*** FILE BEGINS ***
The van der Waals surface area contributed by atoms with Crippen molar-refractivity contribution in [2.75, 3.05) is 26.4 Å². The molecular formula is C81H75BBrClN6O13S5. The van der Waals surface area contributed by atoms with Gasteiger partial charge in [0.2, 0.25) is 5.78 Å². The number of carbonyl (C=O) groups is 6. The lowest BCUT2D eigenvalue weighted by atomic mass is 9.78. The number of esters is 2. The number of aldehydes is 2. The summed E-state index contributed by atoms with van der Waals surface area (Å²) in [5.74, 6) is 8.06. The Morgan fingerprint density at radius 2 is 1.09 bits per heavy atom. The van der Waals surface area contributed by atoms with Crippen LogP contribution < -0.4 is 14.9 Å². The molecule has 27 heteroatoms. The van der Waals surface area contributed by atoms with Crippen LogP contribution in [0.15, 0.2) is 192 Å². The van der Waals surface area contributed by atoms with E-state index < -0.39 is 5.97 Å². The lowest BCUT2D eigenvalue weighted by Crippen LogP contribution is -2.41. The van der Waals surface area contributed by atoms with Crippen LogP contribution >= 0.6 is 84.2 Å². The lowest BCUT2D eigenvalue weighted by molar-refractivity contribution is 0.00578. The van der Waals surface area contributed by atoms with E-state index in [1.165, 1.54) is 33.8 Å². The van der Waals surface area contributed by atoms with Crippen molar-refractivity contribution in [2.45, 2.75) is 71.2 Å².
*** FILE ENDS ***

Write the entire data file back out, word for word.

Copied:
The van der Waals surface area contributed by atoms with Crippen molar-refractivity contribution in [2.75, 3.05) is 26.4 Å². The molecular formula is C81H75BBrClN6O13S5. The van der Waals surface area contributed by atoms with Gasteiger partial charge in [0.2, 0.25) is 5.78 Å². The number of carbonyl (C=O) groups is 6. The lowest BCUT2D eigenvalue weighted by atomic mass is 9.78. The number of esters is 2. The number of aldehydes is 2. The summed E-state index contributed by atoms with van der Waals surface area (Å²) in [5.74, 6) is 8.06. The Morgan fingerprint density at radius 2 is 1.09 bits per heavy atom. The van der Waals surface area contributed by atoms with Crippen LogP contribution < -0.4 is 14.9 Å². The molecule has 27 heteroatoms. The van der Waals surface area contributed by atoms with Crippen LogP contribution in [0.15, 0.2) is 192 Å². The van der Waals surface area contributed by atoms with E-state index < -0.39 is 5.97 Å². The lowest BCUT2D eigenvalue weighted by Crippen LogP contribution is -2.41. The van der Waals surface area contributed by atoms with Crippen LogP contribution >= 0.6 is 84.2 Å². The lowest BCUT2D eigenvalue weighted by molar-refractivity contribution is 0.00578. The van der Waals surface area contributed by atoms with E-state index in [1.165, 1.54) is 33.8 Å². The van der Waals surface area contributed by atoms with Crippen molar-refractivity contribution in [2.45, 2.75) is 71.2 Å².